Granddad's yarns of bear chasing and rattlesnake wrassling come back to haunt him when Grandma shoos him and Jesse out of the house, archly suggesting that they hunt up a snake for dinner. Kastner bases her tale on memories of hiking the Tennessee mountains with her grandfather; her dappled, impressionistic watercolors capture the late summer woods perfectly. Tension mounts as a huge rattler, painted in dark, menacing colors, looms in Jesse's mind's eye—until a sudden breeze rattles leaves and sends her and Grandad leaping back. Sitting on a log to collect themselves, they don't notice the snake quietly coiled at its base, but agree that it's time to head home. A deftly comic tale, with the girl and her granddad sharing their apprehension and relief. (Picture book. 6-8) Read full book review >
NAOMI KNOWS IT'S SPRINGTIME by Virginia L. Kroll
CHILDREN'S
Released: May 4, 1993

The prolific Kroll's litany of the signs of spring—with most of the lines that caption the double-spread illustrations beginning with the title—is lyrical (``...when the air stops nipping her nose and chin and kisses her cheeks instead...when her [tire] swing holds her in a safe, round hug and she sails and spins in a whirling twirl''), but it's just another evocation of the changing seasons—until, at the end, Naomi overhears a neighbor: ``If only Naomi could see the blue in the sky.'' For the first time, readers are clued into the fact that Naomi's blind. But by the time readers encounter Mrs. Jensen's unneeded pity, the simple text and Kastner's lovely impressionistic paintings have conveyed Naomi's joy in the season's wealth of other sensations and experiences, summed up in her smiling response: ``If only Mrs. Jensen could see the rainbow in my mind!'' Nice. (Picture book. 4-8) Read full book review >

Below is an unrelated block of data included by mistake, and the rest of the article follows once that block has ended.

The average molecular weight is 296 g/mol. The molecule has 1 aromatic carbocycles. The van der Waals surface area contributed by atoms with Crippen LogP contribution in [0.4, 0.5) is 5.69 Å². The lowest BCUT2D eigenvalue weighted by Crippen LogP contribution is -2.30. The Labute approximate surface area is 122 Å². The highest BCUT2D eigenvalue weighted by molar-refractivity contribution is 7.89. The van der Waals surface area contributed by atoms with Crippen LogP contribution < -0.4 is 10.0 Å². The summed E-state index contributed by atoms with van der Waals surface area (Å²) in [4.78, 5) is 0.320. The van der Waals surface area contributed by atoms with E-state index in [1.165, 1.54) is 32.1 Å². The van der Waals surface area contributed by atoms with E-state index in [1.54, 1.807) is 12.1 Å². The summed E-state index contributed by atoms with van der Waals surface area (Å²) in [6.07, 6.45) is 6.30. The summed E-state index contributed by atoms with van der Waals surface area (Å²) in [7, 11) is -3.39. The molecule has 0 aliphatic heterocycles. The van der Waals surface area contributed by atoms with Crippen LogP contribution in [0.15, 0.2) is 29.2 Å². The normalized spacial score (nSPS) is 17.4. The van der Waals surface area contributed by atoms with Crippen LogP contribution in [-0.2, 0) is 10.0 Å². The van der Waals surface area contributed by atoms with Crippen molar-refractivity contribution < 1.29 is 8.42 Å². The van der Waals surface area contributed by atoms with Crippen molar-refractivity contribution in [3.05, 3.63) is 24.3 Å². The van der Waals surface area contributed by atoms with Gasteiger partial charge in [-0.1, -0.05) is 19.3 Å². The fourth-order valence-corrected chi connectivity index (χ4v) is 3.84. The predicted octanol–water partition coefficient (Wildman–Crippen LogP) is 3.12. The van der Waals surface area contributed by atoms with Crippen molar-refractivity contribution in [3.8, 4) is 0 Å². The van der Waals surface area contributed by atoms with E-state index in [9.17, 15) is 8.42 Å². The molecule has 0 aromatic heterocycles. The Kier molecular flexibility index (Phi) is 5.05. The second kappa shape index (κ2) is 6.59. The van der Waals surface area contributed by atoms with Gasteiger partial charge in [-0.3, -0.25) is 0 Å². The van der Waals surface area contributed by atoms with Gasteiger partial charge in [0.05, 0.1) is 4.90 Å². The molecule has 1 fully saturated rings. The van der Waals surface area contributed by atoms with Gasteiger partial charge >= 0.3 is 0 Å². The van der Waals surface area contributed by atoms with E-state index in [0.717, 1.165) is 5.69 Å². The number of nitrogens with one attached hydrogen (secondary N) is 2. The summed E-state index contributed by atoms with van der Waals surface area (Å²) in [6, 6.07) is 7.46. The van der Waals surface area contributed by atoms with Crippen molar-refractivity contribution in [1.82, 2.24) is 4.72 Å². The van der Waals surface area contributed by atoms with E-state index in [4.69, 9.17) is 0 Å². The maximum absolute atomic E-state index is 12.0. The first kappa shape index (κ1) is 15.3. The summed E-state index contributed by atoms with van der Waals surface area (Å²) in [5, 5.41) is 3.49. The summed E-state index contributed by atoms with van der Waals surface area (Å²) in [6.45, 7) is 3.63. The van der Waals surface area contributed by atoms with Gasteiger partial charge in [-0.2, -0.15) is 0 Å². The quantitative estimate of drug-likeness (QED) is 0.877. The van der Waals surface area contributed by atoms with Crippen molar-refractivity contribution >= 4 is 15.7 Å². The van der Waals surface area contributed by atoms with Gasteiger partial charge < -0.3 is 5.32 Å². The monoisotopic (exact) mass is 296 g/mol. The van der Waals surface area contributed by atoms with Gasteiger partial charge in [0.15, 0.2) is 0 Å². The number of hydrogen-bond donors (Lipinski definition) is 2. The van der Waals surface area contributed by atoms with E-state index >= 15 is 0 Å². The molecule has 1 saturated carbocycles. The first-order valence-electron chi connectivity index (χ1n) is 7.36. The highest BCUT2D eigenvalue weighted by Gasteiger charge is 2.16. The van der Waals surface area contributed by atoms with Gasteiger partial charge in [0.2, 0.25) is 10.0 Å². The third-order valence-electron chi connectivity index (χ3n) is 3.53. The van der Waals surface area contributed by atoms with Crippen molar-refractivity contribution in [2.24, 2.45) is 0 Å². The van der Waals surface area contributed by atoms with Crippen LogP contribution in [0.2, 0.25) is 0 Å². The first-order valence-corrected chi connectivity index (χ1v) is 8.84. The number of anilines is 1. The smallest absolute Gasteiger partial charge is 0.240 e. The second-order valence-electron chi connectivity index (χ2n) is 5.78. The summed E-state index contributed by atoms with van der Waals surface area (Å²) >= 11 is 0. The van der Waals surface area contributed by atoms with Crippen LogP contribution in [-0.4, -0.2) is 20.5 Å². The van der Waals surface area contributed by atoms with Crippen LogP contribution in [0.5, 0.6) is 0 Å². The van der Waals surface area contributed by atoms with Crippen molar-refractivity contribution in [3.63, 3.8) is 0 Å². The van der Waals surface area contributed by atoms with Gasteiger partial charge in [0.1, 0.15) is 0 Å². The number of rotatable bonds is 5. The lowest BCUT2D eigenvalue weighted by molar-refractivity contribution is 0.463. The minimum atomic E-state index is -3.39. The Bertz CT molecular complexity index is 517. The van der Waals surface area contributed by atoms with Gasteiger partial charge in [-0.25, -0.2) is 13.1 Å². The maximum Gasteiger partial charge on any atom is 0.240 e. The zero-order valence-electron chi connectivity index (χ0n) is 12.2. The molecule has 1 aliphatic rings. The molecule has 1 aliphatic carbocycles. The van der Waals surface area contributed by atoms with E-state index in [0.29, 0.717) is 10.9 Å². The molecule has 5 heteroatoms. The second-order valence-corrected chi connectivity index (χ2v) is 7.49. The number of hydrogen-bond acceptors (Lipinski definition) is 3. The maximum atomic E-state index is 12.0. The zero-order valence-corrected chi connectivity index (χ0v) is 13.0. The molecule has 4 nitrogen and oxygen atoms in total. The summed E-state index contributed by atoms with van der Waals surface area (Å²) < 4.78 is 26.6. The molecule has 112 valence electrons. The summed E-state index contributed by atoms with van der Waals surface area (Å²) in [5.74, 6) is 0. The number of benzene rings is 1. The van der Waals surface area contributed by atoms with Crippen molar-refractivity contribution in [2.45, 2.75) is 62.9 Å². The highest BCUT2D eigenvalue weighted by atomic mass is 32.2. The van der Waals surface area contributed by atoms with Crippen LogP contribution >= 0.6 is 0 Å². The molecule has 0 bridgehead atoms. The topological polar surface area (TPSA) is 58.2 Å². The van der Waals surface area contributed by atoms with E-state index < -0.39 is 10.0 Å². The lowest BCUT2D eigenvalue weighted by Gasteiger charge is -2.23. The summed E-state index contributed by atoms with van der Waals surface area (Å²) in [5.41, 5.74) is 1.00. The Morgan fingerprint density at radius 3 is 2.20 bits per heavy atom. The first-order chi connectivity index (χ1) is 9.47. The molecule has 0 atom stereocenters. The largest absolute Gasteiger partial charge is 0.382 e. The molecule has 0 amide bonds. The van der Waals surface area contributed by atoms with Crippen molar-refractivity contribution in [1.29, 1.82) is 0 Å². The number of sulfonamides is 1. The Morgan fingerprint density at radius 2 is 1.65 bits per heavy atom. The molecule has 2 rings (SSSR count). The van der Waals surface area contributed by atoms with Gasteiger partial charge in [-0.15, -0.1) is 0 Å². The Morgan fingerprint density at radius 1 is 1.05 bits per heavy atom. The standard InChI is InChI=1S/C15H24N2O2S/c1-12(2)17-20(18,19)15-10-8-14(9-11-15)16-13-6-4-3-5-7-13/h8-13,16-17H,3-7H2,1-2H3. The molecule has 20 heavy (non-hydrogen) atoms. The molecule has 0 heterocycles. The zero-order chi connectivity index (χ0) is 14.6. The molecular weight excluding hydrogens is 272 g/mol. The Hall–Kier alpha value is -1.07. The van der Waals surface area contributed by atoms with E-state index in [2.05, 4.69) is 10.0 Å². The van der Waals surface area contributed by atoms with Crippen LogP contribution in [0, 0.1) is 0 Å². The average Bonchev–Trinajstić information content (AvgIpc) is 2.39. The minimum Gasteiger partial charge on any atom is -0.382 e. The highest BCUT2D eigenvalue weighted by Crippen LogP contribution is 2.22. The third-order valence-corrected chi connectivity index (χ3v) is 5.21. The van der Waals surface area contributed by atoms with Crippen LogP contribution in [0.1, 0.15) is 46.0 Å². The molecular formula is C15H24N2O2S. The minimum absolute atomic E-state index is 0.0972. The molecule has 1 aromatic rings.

I WANT TO GO HOME by Alice McLerran
ANIMALS
Released: May 22, 1992

Marta has been wanting a cat, but Sammy—whose old owners couldn't keep him—doesn't like their new home any better than she does: While Marta objects to the ugly wallpaper, Sammy hides and doesn't even come out to eat. Eventually, the two begin a tentative friendship that warms until both have accepted the new house. McLerran paces her story expertly, capturing the drama of the homely accommodation; Kastner's drab palette epitomizes the unfamiliar feeling of new surroundings, while her characters (especially the frightened cat) reveal their feelings in sensitively observed expressions. Large format makes this pleasant story particularly appropriate for groups. (Picture book. 4-8) Read full book review >
YOU'RE MY NIKKI by Phyllis Rose Eisenberg
CHILDREN'S
Released: May 1, 1992

Afraid that her mother—who is starting a new job tomorrow- -will forget about her, Nikki grills her: ``What's my favorite trick?'' ``Who's my favorite friend?'' ``What's my favorite dance?'' Patiently, Mama responds to every question; but next evening she comes home tired and distracted. Deciding that she was right to worry, Nikki sulks until bedtime, when she and Mama exchange apologies. This low-key but deeply felt episode has an obvious situational use, but also shows respectful and believable give and take, on both emotional and intellectual levels, between parent and preschooler. Kastner's paintings place this black family (Nikki has shadowy older sibs) in a neat, spacious middle- class interior with bookcases and a piano but a minimum of other detail; dominated by soft purples and tans that effectively reinforce the mood, the background's simplicity gently focuses attention on the warm relationship. (Picture book. 6-8) Read full book review >